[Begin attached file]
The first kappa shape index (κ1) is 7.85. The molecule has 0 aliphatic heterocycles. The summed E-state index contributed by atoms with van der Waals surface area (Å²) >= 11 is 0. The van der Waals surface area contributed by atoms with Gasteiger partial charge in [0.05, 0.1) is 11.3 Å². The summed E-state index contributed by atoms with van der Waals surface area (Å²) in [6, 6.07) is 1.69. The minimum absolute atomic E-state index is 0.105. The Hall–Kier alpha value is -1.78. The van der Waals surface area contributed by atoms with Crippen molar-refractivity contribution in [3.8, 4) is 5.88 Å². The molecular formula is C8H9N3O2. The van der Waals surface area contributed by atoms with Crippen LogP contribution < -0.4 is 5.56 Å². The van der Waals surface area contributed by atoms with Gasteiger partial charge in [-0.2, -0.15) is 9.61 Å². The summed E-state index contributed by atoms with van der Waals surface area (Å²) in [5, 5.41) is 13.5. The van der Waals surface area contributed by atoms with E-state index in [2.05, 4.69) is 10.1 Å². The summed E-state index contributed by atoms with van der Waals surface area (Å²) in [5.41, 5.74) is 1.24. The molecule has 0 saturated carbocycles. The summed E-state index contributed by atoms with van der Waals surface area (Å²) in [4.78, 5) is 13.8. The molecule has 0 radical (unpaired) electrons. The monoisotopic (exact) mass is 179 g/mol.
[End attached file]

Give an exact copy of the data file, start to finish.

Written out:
The first kappa shape index (κ1) is 7.85. The molecule has 0 aliphatic heterocycles. The summed E-state index contributed by atoms with van der Waals surface area (Å²) >= 11 is 0. The van der Waals surface area contributed by atoms with Gasteiger partial charge in [0.05, 0.1) is 11.3 Å². The summed E-state index contributed by atoms with van der Waals surface area (Å²) in [6, 6.07) is 1.69. The minimum absolute atomic E-state index is 0.105. The Hall–Kier alpha value is -1.78. The van der Waals surface area contributed by atoms with Crippen molar-refractivity contribution in [3.8, 4) is 5.88 Å². The molecular formula is C8H9N3O2. The van der Waals surface area contributed by atoms with Crippen LogP contribution < -0.4 is 5.56 Å². The van der Waals surface area contributed by atoms with Gasteiger partial charge in [-0.2, -0.15) is 9.61 Å². The summed E-state index contributed by atoms with van der Waals surface area (Å²) in [5, 5.41) is 13.5. The van der Waals surface area contributed by atoms with E-state index in [2.05, 4.69) is 10.1 Å². The summed E-state index contributed by atoms with van der Waals surface area (Å²) in [5.41, 5.74) is 1.24. The molecule has 0 saturated carbocycles. The summed E-state index contributed by atoms with van der Waals surface area (Å²) in [4.78, 5) is 13.8. The molecule has 0 radical (unpaired) electrons. The monoisotopic (exact) mass is 179 g/mol.